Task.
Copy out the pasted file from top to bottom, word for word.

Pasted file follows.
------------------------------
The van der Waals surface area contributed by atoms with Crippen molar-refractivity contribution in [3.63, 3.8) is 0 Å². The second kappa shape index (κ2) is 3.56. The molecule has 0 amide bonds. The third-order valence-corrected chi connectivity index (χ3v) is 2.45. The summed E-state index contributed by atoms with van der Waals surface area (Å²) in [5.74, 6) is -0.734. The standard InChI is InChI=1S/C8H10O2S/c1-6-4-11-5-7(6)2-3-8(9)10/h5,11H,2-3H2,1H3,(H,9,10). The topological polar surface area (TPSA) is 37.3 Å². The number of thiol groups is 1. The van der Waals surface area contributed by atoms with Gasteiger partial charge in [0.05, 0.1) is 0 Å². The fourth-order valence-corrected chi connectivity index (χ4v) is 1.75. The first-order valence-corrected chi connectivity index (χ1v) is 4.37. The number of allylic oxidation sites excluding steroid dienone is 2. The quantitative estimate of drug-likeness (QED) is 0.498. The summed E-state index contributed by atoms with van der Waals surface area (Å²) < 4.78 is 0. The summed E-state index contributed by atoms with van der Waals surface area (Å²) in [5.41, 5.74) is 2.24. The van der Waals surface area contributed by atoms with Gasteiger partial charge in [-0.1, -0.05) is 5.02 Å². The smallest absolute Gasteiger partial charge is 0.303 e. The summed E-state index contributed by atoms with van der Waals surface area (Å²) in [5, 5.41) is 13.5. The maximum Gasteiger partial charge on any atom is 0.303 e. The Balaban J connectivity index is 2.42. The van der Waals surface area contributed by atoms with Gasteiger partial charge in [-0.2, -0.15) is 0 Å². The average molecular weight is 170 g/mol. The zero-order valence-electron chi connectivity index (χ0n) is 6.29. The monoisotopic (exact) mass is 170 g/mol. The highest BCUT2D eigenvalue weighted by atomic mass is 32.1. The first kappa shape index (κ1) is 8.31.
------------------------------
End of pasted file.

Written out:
The van der Waals surface area contributed by atoms with Crippen molar-refractivity contribution in [3.63, 3.8) is 0 Å². The second kappa shape index (κ2) is 3.56. The molecule has 0 amide bonds. The third-order valence-corrected chi connectivity index (χ3v) is 2.45. The summed E-state index contributed by atoms with van der Waals surface area (Å²) in [5.74, 6) is -0.734. The standard InChI is InChI=1S/C8H10O2S/c1-6-4-11-5-7(6)2-3-8(9)10/h5,11H,2-3H2,1H3,(H,9,10). The topological polar surface area (TPSA) is 37.3 Å². The number of thiol groups is 1. The van der Waals surface area contributed by atoms with Gasteiger partial charge in [0.05, 0.1) is 0 Å². The fourth-order valence-corrected chi connectivity index (χ4v) is 1.75. The first-order valence-corrected chi connectivity index (χ1v) is 4.37. The number of allylic oxidation sites excluding steroid dienone is 2. The quantitative estimate of drug-likeness (QED) is 0.498. The summed E-state index contributed by atoms with van der Waals surface area (Å²) < 4.78 is 0. The summed E-state index contributed by atoms with van der Waals surface area (Å²) in [5.41, 5.74) is 2.24. The van der Waals surface area contributed by atoms with Gasteiger partial charge in [-0.1, -0.05) is 5.02 Å². The smallest absolute Gasteiger partial charge is 0.303 e. The summed E-state index contributed by atoms with van der Waals surface area (Å²) in [5, 5.41) is 13.5. The maximum Gasteiger partial charge on any atom is 0.303 e. The Balaban J connectivity index is 2.42. The van der Waals surface area contributed by atoms with Gasteiger partial charge in [-0.2, -0.15) is 0 Å². The average molecular weight is 170 g/mol. The zero-order valence-electron chi connectivity index (χ0n) is 6.29. The monoisotopic (exact) mass is 170 g/mol. The highest BCUT2D eigenvalue weighted by atomic mass is 32.1. The first kappa shape index (κ1) is 8.31.